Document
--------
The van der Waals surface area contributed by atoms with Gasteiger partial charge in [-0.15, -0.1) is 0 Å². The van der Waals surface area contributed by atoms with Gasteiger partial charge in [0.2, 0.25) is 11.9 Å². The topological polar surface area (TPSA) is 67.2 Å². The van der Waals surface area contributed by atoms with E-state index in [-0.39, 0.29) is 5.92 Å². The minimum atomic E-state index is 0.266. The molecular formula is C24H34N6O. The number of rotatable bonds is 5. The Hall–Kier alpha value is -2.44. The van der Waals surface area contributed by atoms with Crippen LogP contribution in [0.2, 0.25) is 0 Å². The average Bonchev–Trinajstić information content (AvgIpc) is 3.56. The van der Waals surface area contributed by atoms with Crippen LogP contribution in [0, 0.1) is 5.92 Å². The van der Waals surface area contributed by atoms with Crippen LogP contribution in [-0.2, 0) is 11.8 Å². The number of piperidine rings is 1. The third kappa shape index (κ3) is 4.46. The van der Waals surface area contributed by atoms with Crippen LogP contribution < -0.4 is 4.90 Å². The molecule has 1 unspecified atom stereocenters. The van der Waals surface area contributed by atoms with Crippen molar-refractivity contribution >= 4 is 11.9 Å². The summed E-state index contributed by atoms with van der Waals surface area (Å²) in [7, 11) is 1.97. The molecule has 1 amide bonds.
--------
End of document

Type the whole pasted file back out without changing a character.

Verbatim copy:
The van der Waals surface area contributed by atoms with Gasteiger partial charge in [-0.15, -0.1) is 0 Å². The van der Waals surface area contributed by atoms with Gasteiger partial charge in [0.2, 0.25) is 11.9 Å². The topological polar surface area (TPSA) is 67.2 Å². The van der Waals surface area contributed by atoms with E-state index in [-0.39, 0.29) is 5.92 Å². The minimum atomic E-state index is 0.266. The molecular formula is C24H34N6O. The number of rotatable bonds is 5. The Hall–Kier alpha value is -2.44. The van der Waals surface area contributed by atoms with Crippen LogP contribution in [0.2, 0.25) is 0 Å². The average Bonchev–Trinajstić information content (AvgIpc) is 3.56. The van der Waals surface area contributed by atoms with Crippen LogP contribution in [0, 0.1) is 5.92 Å². The van der Waals surface area contributed by atoms with Crippen LogP contribution in [-0.2, 0) is 11.8 Å². The number of piperidine rings is 1. The third kappa shape index (κ3) is 4.46. The van der Waals surface area contributed by atoms with Crippen LogP contribution < -0.4 is 4.90 Å². The molecule has 1 unspecified atom stereocenters. The van der Waals surface area contributed by atoms with Crippen molar-refractivity contribution >= 4 is 11.9 Å². The summed E-state index contributed by atoms with van der Waals surface area (Å²) in [7, 11) is 1.97. The molecule has 1 amide bonds.